IGENITY: DNA Technology — Helping To Build Value & A Better Beef Product
Report cards let students know how they’ve done and where they need to improve. The National Beef Quality Audit (NBQA) serves as a report card to the beef industry, showing how well the industry is doing in meeting consumer demands for quality and value.
The fourth such audit was conducted in 2005 and identified several areas in which the industry needed to improve, including inadequate tenderness, insufficient marbling, excess external fat and excess carcass/cut weights — all issues that can impact a consumer’s enjoyment of beef products.
“Approximately 20% of beef consumed as steaks is less than desirable10 or unacceptable in tenderness,” says Dr. Michael Dikeman, a professor of meat science and industry from Kansas State University. “When consumers have an undesirable eating experience, they often shift to some other meat protein source, either temporarily or longer term.”
The Cow-Calf Manager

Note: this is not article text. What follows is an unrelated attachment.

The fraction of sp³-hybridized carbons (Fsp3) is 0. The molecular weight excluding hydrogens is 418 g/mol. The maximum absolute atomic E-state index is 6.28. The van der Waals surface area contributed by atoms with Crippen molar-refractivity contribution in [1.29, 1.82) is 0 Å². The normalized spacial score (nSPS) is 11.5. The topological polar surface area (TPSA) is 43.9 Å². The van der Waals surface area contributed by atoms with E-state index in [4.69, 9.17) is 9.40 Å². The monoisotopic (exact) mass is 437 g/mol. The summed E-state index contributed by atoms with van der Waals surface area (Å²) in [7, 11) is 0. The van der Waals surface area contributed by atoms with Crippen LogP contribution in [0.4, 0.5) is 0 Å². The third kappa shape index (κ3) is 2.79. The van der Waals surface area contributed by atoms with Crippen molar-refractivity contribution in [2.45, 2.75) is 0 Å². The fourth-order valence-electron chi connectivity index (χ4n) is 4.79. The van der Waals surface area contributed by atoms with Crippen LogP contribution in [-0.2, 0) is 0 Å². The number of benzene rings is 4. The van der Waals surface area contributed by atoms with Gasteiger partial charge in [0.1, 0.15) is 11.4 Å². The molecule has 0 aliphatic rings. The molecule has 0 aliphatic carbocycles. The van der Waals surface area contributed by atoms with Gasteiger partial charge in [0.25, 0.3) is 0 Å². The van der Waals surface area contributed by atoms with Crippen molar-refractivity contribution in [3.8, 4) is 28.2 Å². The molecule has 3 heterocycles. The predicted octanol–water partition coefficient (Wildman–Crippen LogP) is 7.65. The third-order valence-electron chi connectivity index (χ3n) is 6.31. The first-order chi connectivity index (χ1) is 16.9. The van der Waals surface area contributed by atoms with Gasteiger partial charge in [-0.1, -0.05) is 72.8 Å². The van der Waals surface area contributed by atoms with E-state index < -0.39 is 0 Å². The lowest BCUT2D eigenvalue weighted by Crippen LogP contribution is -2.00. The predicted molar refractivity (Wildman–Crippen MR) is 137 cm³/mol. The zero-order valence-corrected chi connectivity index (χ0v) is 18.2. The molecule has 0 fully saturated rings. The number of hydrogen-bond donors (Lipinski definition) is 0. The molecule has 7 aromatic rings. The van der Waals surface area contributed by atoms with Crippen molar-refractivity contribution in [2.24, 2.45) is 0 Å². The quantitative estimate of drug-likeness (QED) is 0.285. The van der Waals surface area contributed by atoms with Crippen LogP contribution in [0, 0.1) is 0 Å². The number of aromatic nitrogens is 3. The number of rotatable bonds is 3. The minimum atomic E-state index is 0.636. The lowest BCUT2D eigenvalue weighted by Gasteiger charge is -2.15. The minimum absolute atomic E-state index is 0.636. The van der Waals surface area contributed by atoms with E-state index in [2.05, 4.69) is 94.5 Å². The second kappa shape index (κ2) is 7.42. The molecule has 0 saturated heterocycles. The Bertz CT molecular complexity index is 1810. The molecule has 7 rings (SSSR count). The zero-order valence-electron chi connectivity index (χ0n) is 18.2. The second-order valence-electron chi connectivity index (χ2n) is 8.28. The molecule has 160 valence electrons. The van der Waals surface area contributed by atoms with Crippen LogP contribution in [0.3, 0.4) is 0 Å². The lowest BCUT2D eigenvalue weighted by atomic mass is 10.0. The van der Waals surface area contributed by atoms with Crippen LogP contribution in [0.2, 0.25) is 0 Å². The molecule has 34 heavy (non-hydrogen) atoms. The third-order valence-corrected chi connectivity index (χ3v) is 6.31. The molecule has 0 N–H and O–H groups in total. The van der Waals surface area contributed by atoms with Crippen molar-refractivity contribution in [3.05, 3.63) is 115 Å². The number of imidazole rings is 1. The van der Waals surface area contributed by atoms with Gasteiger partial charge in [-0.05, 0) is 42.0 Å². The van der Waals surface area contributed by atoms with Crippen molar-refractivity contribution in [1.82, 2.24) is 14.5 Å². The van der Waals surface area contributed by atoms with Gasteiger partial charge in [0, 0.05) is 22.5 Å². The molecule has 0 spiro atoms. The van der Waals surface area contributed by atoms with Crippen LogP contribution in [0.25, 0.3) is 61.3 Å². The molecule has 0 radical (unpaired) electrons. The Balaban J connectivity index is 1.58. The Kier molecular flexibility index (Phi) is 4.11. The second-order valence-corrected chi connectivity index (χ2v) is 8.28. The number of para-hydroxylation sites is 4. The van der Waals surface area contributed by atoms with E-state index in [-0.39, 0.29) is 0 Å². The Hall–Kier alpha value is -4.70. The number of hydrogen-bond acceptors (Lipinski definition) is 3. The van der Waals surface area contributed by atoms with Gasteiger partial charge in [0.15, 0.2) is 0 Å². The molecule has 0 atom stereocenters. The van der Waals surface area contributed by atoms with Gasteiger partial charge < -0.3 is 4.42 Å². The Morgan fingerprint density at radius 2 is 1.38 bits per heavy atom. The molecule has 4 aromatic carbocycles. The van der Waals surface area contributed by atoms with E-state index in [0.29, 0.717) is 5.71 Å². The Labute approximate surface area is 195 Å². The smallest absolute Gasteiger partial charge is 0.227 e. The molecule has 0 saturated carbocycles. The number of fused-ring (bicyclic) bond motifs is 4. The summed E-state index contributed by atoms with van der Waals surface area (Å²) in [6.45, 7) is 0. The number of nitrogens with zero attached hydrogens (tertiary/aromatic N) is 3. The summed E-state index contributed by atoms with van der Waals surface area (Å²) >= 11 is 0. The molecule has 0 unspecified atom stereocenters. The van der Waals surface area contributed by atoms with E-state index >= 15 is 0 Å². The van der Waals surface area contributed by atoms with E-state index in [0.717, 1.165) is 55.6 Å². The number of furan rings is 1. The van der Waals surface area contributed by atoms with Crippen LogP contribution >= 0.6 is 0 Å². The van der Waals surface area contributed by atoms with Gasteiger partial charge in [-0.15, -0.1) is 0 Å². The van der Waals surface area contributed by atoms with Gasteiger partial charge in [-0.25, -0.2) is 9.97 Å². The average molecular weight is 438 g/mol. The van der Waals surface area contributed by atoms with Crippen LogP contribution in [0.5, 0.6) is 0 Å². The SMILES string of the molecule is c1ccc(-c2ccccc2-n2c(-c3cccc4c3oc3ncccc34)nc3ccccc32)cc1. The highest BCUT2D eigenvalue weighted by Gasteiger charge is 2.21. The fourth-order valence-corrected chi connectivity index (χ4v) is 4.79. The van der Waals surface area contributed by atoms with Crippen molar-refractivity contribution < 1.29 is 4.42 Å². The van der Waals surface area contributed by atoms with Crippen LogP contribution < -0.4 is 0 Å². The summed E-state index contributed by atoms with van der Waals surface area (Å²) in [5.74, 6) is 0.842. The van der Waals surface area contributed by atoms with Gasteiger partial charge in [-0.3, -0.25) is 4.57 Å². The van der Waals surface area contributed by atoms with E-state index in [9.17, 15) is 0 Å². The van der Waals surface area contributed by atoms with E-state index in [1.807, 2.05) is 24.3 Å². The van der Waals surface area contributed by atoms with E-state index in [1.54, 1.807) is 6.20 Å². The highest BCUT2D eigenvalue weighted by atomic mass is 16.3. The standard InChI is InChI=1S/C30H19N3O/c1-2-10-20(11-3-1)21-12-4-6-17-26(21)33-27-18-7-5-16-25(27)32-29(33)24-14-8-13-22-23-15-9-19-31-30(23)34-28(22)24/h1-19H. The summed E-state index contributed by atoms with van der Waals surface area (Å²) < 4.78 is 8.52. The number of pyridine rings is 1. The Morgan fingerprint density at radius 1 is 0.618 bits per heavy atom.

Dr. John B. Hall, Extension Beef Specialist, VA Tech
Feeding Spring Calving Cows in Late Gestation This Winter Over the past several months the VT Extension Beef Team dedicated several articles to dealing with the drought (See Side Bar). These articles discuss strategies in dealing with drought and animal feeding options as well as culling decisions. Several producers and agents asked for a reminder on when these were published and the titles. These articles can be accessed at http://www.ext.vt.edu/news/ then click on Livestock Update.
More recently, I received several requests for example diets that limit hay but meet the nutritional needs of cows. Diets that use alternative feeds to allow limit feeding of hay are illustrated in Tables 1 & 2. Both tables indicate amounts of feed needed per cow per day during the 60-90 days before calving. Table 1 is for cows that need to maintain weight. Table 2 is for cows that need to gain weight or heifers about to have their first calf
The Total Costs (And Returns!) Of Cowherd Supplementation